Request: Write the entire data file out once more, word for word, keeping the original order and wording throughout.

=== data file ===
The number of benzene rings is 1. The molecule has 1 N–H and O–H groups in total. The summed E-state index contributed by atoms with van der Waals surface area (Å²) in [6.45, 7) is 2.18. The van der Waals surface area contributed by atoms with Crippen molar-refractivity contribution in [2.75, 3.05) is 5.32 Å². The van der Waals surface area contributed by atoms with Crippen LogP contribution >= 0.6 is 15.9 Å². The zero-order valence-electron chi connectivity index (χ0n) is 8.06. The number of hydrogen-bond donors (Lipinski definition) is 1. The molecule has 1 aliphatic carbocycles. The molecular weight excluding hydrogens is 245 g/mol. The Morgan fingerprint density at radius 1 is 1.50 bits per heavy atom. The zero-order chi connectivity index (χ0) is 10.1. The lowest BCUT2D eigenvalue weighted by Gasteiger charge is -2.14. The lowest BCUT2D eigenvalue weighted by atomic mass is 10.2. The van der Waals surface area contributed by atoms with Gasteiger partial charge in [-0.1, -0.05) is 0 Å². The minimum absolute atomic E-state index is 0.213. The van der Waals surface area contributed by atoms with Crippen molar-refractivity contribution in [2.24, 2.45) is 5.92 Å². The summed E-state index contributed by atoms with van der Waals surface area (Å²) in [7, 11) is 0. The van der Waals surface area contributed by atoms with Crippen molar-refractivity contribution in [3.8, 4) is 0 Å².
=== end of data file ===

The number of benzene rings is 1. The molecule has 1 N–H and O–H groups in total. The summed E-state index contributed by atoms with van der Waals surface area (Å²) in [6.45, 7) is 2.18. The van der Waals surface area contributed by atoms with Crippen molar-refractivity contribution in [2.75, 3.05) is 5.32 Å². The van der Waals surface area contributed by atoms with Crippen LogP contribution >= 0.6 is 15.9 Å². The zero-order valence-electron chi connectivity index (χ0n) is 8.06. The number of hydrogen-bond donors (Lipinski definition) is 1. The molecule has 1 aliphatic carbocycles. The molecular weight excluding hydrogens is 245 g/mol. The Morgan fingerprint density at radius 1 is 1.50 bits per heavy atom. The zero-order chi connectivity index (χ0) is 10.1. The lowest BCUT2D eigenvalue weighted by Gasteiger charge is -2.14. The lowest BCUT2D eigenvalue weighted by atomic mass is 10.2. The van der Waals surface area contributed by atoms with Gasteiger partial charge in [-0.1, -0.05) is 0 Å². The minimum absolute atomic E-state index is 0.213. The van der Waals surface area contributed by atoms with Crippen molar-refractivity contribution in [2.24, 2.45) is 5.92 Å². The summed E-state index contributed by atoms with van der Waals surface area (Å²) in [7, 11) is 0. The van der Waals surface area contributed by atoms with Crippen molar-refractivity contribution in [3.8, 4) is 0 Å².